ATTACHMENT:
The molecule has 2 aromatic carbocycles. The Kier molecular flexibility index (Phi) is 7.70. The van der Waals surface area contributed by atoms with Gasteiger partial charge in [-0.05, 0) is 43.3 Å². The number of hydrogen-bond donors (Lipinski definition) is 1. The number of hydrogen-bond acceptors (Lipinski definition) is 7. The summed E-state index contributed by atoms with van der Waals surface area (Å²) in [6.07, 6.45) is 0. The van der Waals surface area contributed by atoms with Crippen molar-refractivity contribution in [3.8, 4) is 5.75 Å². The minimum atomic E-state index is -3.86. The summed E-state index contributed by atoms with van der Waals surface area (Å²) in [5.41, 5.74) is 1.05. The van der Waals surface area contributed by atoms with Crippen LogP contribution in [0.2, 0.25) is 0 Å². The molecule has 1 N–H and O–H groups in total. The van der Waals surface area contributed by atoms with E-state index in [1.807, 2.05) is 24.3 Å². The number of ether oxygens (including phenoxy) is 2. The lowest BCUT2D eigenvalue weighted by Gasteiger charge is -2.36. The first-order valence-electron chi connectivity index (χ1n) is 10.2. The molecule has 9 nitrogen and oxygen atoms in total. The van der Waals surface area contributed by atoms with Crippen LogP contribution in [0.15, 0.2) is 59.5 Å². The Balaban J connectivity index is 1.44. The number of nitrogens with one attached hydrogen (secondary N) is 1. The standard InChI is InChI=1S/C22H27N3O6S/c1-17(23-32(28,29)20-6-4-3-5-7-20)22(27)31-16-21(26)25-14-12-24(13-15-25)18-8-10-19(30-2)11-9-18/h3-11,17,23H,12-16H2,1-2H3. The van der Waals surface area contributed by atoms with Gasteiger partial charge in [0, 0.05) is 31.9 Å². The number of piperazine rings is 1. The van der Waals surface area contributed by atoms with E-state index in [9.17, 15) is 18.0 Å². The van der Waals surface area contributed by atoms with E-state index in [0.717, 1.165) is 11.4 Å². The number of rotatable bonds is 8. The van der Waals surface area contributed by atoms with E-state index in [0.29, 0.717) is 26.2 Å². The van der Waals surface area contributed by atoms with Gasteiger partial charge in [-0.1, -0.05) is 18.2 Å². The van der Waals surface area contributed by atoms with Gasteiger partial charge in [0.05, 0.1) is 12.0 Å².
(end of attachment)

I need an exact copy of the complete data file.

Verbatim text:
The molecule has 2 aromatic carbocycles. The Kier molecular flexibility index (Phi) is 7.70. The van der Waals surface area contributed by atoms with Gasteiger partial charge in [-0.05, 0) is 43.3 Å². The number of hydrogen-bond donors (Lipinski definition) is 1. The number of hydrogen-bond acceptors (Lipinski definition) is 7. The summed E-state index contributed by atoms with van der Waals surface area (Å²) in [6.07, 6.45) is 0. The van der Waals surface area contributed by atoms with Crippen molar-refractivity contribution in [3.8, 4) is 5.75 Å². The minimum atomic E-state index is -3.86. The summed E-state index contributed by atoms with van der Waals surface area (Å²) in [5.41, 5.74) is 1.05. The van der Waals surface area contributed by atoms with Crippen LogP contribution in [0.2, 0.25) is 0 Å². The molecule has 1 N–H and O–H groups in total. The van der Waals surface area contributed by atoms with E-state index in [1.807, 2.05) is 24.3 Å². The number of ether oxygens (including phenoxy) is 2. The lowest BCUT2D eigenvalue weighted by Gasteiger charge is -2.36. The first-order valence-electron chi connectivity index (χ1n) is 10.2. The molecule has 9 nitrogen and oxygen atoms in total. The van der Waals surface area contributed by atoms with Crippen LogP contribution in [0.15, 0.2) is 59.5 Å². The Balaban J connectivity index is 1.44. The number of nitrogens with one attached hydrogen (secondary N) is 1. The standard InChI is InChI=1S/C22H27N3O6S/c1-17(23-32(28,29)20-6-4-3-5-7-20)22(27)31-16-21(26)25-14-12-24(13-15-25)18-8-10-19(30-2)11-9-18/h3-11,17,23H,12-16H2,1-2H3. The van der Waals surface area contributed by atoms with Gasteiger partial charge in [0, 0.05) is 31.9 Å². The number of piperazine rings is 1. The van der Waals surface area contributed by atoms with E-state index in [9.17, 15) is 18.0 Å². The van der Waals surface area contributed by atoms with E-state index in [0.717, 1.165) is 11.4 Å². The number of rotatable bonds is 8. The van der Waals surface area contributed by atoms with E-state index in [0.29, 0.717) is 26.2 Å². The van der Waals surface area contributed by atoms with Gasteiger partial charge in [-0.1, -0.05) is 18.2 Å². The van der Waals surface area contributed by atoms with Gasteiger partial charge in [0.05, 0.1) is 12.0 Å².